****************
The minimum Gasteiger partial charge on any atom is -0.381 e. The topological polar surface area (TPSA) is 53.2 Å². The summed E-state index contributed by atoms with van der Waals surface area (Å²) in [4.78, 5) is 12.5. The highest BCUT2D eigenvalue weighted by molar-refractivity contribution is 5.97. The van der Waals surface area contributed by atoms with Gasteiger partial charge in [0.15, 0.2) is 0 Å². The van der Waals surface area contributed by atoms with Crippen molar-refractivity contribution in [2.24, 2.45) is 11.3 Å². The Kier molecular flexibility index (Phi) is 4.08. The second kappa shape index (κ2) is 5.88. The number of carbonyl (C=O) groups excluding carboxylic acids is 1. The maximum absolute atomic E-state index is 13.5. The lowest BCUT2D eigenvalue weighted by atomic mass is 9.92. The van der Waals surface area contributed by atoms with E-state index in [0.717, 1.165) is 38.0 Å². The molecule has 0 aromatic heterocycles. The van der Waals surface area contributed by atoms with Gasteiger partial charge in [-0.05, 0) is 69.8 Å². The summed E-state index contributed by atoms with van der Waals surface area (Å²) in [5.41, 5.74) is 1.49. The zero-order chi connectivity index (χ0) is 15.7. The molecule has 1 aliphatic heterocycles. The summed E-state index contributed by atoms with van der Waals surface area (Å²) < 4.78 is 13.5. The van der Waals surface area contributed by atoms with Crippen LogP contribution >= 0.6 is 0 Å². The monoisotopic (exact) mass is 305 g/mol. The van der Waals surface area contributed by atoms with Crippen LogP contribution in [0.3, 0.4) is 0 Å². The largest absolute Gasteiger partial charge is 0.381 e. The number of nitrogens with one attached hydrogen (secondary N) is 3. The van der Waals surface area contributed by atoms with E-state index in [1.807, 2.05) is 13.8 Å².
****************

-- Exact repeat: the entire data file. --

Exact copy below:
The minimum Gasteiger partial charge on any atom is -0.381 e. The topological polar surface area (TPSA) is 53.2 Å². The summed E-state index contributed by atoms with van der Waals surface area (Å²) in [4.78, 5) is 12.5. The highest BCUT2D eigenvalue weighted by molar-refractivity contribution is 5.97. The van der Waals surface area contributed by atoms with Gasteiger partial charge in [0.15, 0.2) is 0 Å². The van der Waals surface area contributed by atoms with Crippen molar-refractivity contribution in [2.24, 2.45) is 11.3 Å². The Kier molecular flexibility index (Phi) is 4.08. The second kappa shape index (κ2) is 5.88. The number of carbonyl (C=O) groups excluding carboxylic acids is 1. The maximum absolute atomic E-state index is 13.5. The lowest BCUT2D eigenvalue weighted by atomic mass is 9.92. The van der Waals surface area contributed by atoms with E-state index in [0.717, 1.165) is 38.0 Å². The molecule has 0 aromatic heterocycles. The van der Waals surface area contributed by atoms with Gasteiger partial charge in [-0.05, 0) is 69.8 Å². The summed E-state index contributed by atoms with van der Waals surface area (Å²) in [5.41, 5.74) is 1.49. The zero-order chi connectivity index (χ0) is 15.7. The molecule has 1 aliphatic heterocycles. The summed E-state index contributed by atoms with van der Waals surface area (Å²) < 4.78 is 13.5. The van der Waals surface area contributed by atoms with Crippen LogP contribution >= 0.6 is 0 Å². The monoisotopic (exact) mass is 305 g/mol. The van der Waals surface area contributed by atoms with Crippen LogP contribution in [0.3, 0.4) is 0 Å². The largest absolute Gasteiger partial charge is 0.381 e. The number of nitrogens with one attached hydrogen (secondary N) is 3. The van der Waals surface area contributed by atoms with E-state index in [1.807, 2.05) is 13.8 Å².